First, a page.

Haggis, Neeps and Liberalism #9

Who does Alex Salmond think he is?

With all three main party leaders having now agreed to participate in televised debates in the run-up to the next general election, Scotland’s Opportunist-in-Chief is threatening to throw his toys out of the pram
unless he’s included in any debate shown north of the border.

But Salmond is indulging in pure gesture politics once again. As my colleague Stephen Glenn has pointed out before, Salmond has no right to expect to take part in a leaders’ debate when he won’t even be a candidate at the next Westminster election.

He leads the fifth biggest party at Westminster (behind the Democratic Unionists) and will be fielding candidates in less than 10 per cent of constituencies UK-wide. Salmond would be far better off insisting on a debate between the four cottish party leaders. That would probably suit him better, given the sheer invisibility of the Scottish Labour Party leader.

In an entirely unscientific survey at the Lib Dem conference in Bournemouth, not a single person I asked could name the Scottish Labour leader. OK, these were all Lib Dems and were all from south of the border, so
they’re not the target voters that the appropriately named Iain Gray* has to convince, but they all were politically aware people who might be expected to know who the various party leaders in Scotland are.

But back to Salmond.

He actually got something right earlier this week. He’s been insisting that the devolved government in Scotland should be represented within the UK delegation at the UN climate change conference in Copenhagen later this year.

Scotland Secretary Jim Murphy had claimed that Salmond was being offered the same terms as his predecessor Jack McConnell in terms of Scotland’s input into such events. Except that was untrue, as photographic evidence emerged of McConnell attending the 2002 Earth Summit in Johannesburg.

Scottish Lib Dem leader Tavish Scott was right to back the view that Scotland should have a ministerial presence in Copenhagen, given that responsibility for tackling the issue is shared between the UK and Scottish governments. Salmond may be guilty of grandstanding over the TV election debates, but on this issue he got it right.

* Even I had to check that he spells his name Gray rather than Grey.

Bernard Salmon blogs at The Sound of Gunfire.

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This entry was posted in Op-eds and Scotland.


  • Given that we are a federal state in all but name & that salmond leads the largest party in one of our nations; id say he has a point. why not simply have an extra debate/s in Scotland, Wales & NI & leave it up to each party who to put forward ? With a bit less grandstanding on all sides I cant see the big problem.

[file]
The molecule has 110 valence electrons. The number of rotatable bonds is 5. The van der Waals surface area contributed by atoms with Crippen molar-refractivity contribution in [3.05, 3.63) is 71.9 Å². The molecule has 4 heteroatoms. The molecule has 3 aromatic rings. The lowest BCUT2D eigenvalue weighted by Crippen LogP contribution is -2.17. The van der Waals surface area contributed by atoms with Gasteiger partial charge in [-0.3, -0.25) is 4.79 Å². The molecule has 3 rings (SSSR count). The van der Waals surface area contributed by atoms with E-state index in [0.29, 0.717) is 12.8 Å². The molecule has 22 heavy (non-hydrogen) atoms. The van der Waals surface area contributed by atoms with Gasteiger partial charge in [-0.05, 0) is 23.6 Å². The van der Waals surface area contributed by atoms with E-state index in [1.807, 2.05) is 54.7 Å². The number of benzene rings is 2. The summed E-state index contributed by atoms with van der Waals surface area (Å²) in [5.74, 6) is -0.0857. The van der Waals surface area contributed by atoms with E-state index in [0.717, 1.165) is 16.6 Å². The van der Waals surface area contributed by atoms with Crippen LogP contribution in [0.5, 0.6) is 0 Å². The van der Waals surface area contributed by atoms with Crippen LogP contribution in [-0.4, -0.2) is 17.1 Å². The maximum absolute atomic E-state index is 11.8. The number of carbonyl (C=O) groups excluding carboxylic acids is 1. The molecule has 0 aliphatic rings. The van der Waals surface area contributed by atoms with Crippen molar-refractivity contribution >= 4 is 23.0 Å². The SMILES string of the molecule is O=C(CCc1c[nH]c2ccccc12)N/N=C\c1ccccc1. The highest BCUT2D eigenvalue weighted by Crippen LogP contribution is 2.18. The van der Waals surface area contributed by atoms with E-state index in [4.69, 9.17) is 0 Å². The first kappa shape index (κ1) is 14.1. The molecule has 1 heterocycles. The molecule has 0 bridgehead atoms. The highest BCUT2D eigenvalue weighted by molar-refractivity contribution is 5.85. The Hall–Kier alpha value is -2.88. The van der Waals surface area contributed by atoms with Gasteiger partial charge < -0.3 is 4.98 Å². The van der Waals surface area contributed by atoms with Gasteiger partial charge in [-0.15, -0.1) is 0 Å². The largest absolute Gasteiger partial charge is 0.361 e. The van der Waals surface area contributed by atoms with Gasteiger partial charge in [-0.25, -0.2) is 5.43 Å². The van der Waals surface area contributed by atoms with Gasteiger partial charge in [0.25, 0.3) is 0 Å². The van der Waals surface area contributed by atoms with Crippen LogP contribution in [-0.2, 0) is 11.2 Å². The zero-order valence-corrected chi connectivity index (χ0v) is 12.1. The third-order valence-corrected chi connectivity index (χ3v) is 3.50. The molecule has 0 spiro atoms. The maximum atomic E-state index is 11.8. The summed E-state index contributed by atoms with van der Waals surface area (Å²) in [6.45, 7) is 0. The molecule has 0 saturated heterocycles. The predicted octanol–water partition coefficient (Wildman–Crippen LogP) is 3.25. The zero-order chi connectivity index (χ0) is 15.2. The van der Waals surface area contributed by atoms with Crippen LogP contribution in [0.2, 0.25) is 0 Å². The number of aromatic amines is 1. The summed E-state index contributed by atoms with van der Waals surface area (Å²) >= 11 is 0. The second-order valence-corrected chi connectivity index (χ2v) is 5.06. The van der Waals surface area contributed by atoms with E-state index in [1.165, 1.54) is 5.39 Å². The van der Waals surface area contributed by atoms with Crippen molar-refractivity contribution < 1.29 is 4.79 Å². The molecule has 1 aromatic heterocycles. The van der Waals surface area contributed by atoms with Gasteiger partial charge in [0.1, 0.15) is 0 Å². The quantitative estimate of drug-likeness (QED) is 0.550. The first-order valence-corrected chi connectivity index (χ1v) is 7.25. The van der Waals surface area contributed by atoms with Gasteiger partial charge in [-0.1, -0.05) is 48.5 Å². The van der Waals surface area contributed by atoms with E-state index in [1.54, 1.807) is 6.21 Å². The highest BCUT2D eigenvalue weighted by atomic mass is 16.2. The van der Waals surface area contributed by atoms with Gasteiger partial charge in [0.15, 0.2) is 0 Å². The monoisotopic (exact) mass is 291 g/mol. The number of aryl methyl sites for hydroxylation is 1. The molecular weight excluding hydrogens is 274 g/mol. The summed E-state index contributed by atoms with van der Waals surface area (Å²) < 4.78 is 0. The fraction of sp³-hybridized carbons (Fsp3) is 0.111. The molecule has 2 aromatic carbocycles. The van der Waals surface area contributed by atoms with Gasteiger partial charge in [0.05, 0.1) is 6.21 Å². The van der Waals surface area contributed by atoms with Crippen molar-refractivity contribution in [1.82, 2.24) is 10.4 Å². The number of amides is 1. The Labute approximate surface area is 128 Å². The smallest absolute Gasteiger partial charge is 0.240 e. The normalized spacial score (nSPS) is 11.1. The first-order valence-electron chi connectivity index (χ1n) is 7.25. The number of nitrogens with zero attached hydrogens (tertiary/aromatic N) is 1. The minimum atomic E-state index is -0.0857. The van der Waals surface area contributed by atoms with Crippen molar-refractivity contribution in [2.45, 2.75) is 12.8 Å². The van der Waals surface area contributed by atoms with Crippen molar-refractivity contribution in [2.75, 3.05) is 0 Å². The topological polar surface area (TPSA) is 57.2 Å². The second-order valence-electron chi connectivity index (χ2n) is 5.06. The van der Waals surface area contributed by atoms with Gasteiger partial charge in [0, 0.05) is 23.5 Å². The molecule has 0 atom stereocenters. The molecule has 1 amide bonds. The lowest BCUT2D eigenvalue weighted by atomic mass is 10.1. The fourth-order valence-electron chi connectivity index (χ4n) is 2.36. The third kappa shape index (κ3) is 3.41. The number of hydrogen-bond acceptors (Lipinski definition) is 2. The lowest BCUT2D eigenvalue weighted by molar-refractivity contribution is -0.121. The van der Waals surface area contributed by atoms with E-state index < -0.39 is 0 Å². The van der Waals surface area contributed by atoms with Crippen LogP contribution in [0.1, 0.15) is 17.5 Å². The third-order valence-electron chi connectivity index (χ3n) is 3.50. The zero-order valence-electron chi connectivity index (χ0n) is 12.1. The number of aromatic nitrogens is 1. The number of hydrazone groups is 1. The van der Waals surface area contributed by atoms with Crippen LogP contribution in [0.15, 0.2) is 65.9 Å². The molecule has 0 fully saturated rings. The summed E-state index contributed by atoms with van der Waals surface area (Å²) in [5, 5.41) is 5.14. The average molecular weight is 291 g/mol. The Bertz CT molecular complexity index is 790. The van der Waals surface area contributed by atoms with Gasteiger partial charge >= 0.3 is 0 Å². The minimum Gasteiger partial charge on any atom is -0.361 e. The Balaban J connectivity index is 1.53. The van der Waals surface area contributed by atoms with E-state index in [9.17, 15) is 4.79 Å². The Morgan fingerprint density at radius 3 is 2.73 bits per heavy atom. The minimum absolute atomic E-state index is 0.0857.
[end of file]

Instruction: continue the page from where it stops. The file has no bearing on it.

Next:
• You are quite right about Wee Eck. If Salmond could he would give himself a love bite.

    “not a single person I asked could name the Scottish Labour leader”

    All the respondents in your entirely unscientific straw poll at Bournemouth would be correct because there is no Scottish Labour leader. Ian Gray/Grey is the Leader of the Labour Group in the Scottish Parliament.

  • On the substantive point about the leaders’ debate if it does happen between the 3 main party leaders one solution is for the SNP, Plaid and, er, UKIP (?) to be given an extra PPB straight afterwards so that they can make their response.

  • David Evershed 6th Oct '09 - 3:43pm

    In the latest Euro vote, UKIP and the Greens had many times more votes than SNP so they have a greater claim to be represented in any UK-wide leaders’ debate.

  • Salmond has every right to demand an invite and every right to take legal measures to block the debate if not invited, in fact I’d even argue that he has a duty to do so, and it what’s more it was entirely predictable that he would do just that from the minute this bone-headed idea was first mooted.

    Whatever criteria are chosen they’re going to be essentially arbitrary and open to dispute. There are those who want Clegg excluded because they think the debate should be between only those leaders who stand a chance of being the next PM. Obviously the Lib Dems don’t like this. There are those who want the nationalist parties excluded because they only stand in a limited number of UK constituencies. Obviously the nats don’t like this. I’d guess the nats would be happy to see UKIP and the greens excluded because they don’t currently hold any seats. And so on and so on. The point is that no configuration is any less arbitrary than any other, and every party wants the criteria rigged in their own favour. That’s just an inevitable consequence of trying to import a debate format into a parliamentary system that isn’t suited to it.

    Like it or not the fact that the SNP don’t stand in English constituencies doesn’t affect the reality of the choice before the Scottish electorate one jot.

    The fact is that Salmond has already won this argument whatever happens. If he’s allowed to take part he’ll cast it as a victory, and he’ll get a big boost from the exposure, not to mention the fact that whatever you think of his politics he has more charisma than Brown, Cameron and Clegg combined. If he’s not allowed to take part then he’ll hold it up as a shining example of Westminster arrogance or indifference to Scotland (which it clearly is) and slot it neatly into his narrative for his election campaign and get a huge boost from it anyway.

    Honestly, he must be peeing himself with delight right now.

  • Bernard – according to the labour party’s own website Grey is described as “our leader in the Scottish Parliament” but then I couldn’t see on the website who actually was their Scottish leader so maybe we are both right , or wrong, or (more likely) don’t really care!

    And apologies for veering off topic.

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